11.  Section 1-212(a)(1), G.S., provides in relevant part that “[a]ny person applying in writing shall receive, promptly upon request, a plain or certified copy of any public record.”

12.  It is found that, to the extent that the respondent maintains the records referenced in paragraph 2.a and 2.b, above, such records are “public records” and must be disclosed in accordance with 1-210(a) and 1-212(a), G.S., unless they are exempt from disclosure.  

13.  On December 15, 2009, the respondent submitted the records referred to in paragraph 2.a, above, to the Commission for an in camera inspection (hereinafter the “in camera records”).  Such in camera records shall be identified at IC-2009-476-1 through IC-2009-467-56.  On January 6, 2010, the respondent submitted the affidavit described in paragraph 7, above.

14.   Based on that affidavit, it is found that there are no additional records in the respondent’s possession that are responsive to the request as set forth in paragraph 2.b, above, and further in described paragraph 6, above.

15.  Accordingly, it is concluded that the only records at issue in this case are the town attorney’s billing records, as set forth in paragraph 2.a, above.  It is the respondent’s contention that portions of these records are exempt from disclosure pursuant to 1-210(b)(10), 1-210(b)(4), and 1-210(b)(7), G.S. 

16.  The respondent first contends that portions of the following in camera records are exempt pursuant to 1-210(b)(10), G.S.: IC-2009-476-1 through IC-2009-476-17, IC-2009-476-19 through IC-2009-476-43, IC-2009-476-45 through IC-2009-476-47, and IC-2009-476-49 through IC-2009-476-56. 

 

17.  Section 1-210(b)(10), G.S., permits an agency to withhold from disclosure records of “communications privileged by the attorney-client relationship.” 

18.  The applicability of the exemption contained in 1-210(b)(10), G.S., is governed by established Connecticut law defining the privilege.  That law is well set forth in Maxwell v. FOI Commission, 260 Conn. 143 (2002).  In that case, the Supreme Court stated that 52-146r, G.S., which established a statutory privilege for communications between public agencies and their attorneys, merely codifies “the common-law attorney-client privilege as this court previously had defined it.” Id. at 149.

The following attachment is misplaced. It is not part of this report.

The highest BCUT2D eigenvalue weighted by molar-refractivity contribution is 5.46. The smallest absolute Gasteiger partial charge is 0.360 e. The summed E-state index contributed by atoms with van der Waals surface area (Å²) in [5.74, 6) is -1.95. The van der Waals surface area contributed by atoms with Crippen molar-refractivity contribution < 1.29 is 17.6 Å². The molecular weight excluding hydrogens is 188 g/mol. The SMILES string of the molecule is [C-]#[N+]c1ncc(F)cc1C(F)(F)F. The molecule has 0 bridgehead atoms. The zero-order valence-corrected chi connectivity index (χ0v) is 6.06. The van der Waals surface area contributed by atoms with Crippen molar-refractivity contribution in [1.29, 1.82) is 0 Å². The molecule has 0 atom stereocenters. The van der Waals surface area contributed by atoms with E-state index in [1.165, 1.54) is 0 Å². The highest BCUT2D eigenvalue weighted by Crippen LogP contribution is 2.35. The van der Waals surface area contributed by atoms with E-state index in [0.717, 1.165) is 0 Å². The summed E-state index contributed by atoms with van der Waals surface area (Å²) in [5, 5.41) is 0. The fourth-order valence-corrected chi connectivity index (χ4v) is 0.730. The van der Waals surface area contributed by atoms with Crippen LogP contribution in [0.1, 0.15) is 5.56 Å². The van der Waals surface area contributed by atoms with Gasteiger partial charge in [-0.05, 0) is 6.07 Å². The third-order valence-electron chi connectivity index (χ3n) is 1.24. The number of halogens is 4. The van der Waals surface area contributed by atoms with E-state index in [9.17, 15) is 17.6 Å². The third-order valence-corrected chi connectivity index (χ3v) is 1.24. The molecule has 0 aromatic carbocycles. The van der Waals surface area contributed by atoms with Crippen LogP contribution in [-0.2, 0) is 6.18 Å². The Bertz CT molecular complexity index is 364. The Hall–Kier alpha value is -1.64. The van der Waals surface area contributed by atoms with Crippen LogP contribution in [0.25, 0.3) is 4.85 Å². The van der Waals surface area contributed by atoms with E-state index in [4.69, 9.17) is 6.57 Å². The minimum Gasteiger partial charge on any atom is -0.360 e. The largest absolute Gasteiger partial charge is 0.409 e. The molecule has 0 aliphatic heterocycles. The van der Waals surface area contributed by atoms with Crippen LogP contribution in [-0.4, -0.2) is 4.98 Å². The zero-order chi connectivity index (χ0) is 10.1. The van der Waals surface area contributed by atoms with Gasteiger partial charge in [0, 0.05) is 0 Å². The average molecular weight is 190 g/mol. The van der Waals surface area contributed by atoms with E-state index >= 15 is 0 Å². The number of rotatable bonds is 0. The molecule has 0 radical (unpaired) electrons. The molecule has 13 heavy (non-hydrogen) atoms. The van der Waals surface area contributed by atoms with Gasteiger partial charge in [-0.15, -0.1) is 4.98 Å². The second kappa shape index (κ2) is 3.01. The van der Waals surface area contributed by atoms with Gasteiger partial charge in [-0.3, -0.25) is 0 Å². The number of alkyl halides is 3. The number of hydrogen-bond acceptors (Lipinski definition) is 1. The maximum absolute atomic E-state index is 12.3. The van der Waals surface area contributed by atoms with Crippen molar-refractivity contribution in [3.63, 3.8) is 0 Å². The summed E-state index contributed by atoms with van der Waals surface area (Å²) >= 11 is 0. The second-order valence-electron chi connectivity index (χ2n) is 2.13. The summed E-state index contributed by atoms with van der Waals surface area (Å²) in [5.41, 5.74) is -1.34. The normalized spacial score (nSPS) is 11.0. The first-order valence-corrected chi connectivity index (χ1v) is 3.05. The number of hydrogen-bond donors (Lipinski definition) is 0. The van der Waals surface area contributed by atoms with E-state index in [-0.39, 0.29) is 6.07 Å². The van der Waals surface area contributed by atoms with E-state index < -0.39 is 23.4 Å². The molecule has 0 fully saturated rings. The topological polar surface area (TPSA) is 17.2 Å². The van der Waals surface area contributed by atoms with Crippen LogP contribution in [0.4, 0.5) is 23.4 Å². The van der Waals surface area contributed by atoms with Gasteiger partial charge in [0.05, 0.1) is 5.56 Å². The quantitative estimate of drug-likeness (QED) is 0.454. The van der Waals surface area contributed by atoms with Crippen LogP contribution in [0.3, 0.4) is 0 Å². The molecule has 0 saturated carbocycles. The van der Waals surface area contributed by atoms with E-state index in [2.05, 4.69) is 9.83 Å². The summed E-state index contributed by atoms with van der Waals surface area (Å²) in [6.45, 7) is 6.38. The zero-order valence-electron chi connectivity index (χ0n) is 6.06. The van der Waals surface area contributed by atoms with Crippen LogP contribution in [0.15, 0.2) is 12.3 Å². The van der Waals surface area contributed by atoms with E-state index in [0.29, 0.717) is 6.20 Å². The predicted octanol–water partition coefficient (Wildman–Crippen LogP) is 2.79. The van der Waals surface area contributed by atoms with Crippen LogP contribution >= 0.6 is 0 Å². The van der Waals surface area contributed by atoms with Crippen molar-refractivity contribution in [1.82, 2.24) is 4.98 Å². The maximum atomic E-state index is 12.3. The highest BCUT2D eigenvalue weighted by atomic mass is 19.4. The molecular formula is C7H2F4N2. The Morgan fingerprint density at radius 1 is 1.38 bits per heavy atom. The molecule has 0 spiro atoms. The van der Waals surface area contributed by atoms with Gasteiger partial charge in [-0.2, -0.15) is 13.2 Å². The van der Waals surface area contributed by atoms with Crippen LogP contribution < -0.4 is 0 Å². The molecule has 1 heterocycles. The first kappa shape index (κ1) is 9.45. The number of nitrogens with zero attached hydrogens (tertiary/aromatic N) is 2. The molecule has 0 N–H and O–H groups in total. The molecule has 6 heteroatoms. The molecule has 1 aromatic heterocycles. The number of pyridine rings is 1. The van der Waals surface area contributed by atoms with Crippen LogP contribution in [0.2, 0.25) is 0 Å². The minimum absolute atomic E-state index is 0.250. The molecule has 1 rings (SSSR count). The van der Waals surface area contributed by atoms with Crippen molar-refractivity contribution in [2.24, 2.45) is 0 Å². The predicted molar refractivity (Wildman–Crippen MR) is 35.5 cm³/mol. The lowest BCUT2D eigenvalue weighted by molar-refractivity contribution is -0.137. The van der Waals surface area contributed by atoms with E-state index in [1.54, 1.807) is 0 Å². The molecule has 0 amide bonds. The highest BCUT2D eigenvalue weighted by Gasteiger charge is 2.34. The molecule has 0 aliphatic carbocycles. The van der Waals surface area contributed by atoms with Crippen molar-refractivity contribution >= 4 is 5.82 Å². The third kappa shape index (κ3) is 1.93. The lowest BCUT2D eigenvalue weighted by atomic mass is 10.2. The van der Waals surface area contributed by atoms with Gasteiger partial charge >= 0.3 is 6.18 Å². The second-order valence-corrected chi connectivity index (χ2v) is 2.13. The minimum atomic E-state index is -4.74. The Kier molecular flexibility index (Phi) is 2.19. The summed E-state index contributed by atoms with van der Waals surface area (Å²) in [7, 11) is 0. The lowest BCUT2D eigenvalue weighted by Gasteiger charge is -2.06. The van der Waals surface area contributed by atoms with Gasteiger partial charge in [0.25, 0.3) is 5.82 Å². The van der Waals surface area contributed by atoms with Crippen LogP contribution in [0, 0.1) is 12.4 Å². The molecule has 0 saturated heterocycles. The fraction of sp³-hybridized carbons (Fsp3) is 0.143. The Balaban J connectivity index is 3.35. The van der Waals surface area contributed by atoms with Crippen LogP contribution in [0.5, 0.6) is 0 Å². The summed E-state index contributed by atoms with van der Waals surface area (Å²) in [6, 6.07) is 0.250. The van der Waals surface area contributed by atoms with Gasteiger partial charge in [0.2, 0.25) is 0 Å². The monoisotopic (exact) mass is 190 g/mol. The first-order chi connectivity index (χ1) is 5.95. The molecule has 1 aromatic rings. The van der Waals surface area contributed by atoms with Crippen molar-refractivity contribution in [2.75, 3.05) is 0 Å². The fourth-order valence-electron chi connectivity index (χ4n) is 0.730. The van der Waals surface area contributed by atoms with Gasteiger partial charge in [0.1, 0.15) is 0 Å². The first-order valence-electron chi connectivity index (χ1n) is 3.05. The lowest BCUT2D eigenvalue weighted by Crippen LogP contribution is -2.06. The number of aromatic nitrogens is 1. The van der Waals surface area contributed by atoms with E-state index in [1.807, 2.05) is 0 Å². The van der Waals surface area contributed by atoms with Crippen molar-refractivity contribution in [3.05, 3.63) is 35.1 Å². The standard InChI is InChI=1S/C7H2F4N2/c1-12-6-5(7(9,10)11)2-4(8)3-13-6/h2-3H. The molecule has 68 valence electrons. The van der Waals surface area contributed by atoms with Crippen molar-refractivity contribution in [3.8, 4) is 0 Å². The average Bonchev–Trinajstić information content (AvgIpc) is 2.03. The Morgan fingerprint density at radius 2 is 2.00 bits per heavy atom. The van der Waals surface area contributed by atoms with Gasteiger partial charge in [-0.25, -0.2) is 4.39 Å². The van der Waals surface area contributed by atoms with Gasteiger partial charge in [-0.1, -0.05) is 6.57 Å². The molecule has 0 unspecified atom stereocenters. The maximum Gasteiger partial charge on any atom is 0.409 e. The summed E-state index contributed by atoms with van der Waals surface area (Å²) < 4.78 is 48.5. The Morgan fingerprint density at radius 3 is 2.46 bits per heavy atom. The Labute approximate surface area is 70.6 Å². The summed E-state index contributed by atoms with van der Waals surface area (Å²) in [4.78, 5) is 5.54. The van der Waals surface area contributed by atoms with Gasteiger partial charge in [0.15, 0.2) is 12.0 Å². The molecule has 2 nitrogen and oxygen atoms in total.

19.  Section 52-146r(2), G.S., defines “confidential communications” as:

 

all oral and written communications transmitted in confidence between a public official or employee of a public agency acting in the performance of his or her duties or within the scope of his or her employment and a government attorney relating to legal advice sought by the public agency or a public official or employee of such public agency from that attorney, and all records prepared by the government attorney in furtherance of the rendition of such legal advice. . . .

 

20.  The Supreme Court has also stated that “both the common-law and statutory privileges protect those communications between a public official or employee and an attorney that are confidential, made in the course of the professional relationship that exists between the attorney and his or her public agency client, and relate to legal advice sought by the agency from the attorney.”  Maxwell, supra at 149.

21.  In the context of an attorney’s billing records, the Commission notes that it is generally accepted that an attorney billing statement and time records are protected by the attorney-client privilege only to the extent that they reveal litigation strategy and/or the nature of the services performed.  See Bruno v. Bruno, FA0540049006S, 2009 Conn. Super. LEXIS 1913, at *3 (Conn. Super. Ct. July 10, 2009).  However, “. . . bills, . . . and time records which also reveal the motive of the client in seeking representation, litigation strategy, or the specific nature of the services provided, such as researching particular areas of law, fall within the privilege.”  Id. at *5; see also New Haven v. FOIC, et al., 4 Conn. App. 216, 220, 493 A.2d 283, 285 (1985) (trial court found, after conducting an in camera review of the billing records, that there was nothing in such records to suggest they came within the purview of the attorney-client privilege). 

22.  After a careful review of the in camera records, it is found that, while the in camera records note that client conferences took place, they do not contain any mention of what the conferences concerned, nor do the records contain any confidential communications between the client and its attorney.  It is further found that the respondent’s position that the bills themselves are “communications” from an attorney to his client, which should be protected under the attorney-client privilege, is not supported under the law.  However, it is further found that the following portions of the in camera records are those parts of the billing records that evidence the substantive areas of law and/or relevant documents that an attorney was reviewing in the context of litigation, which in turn reveals the attorney’s legal strategy: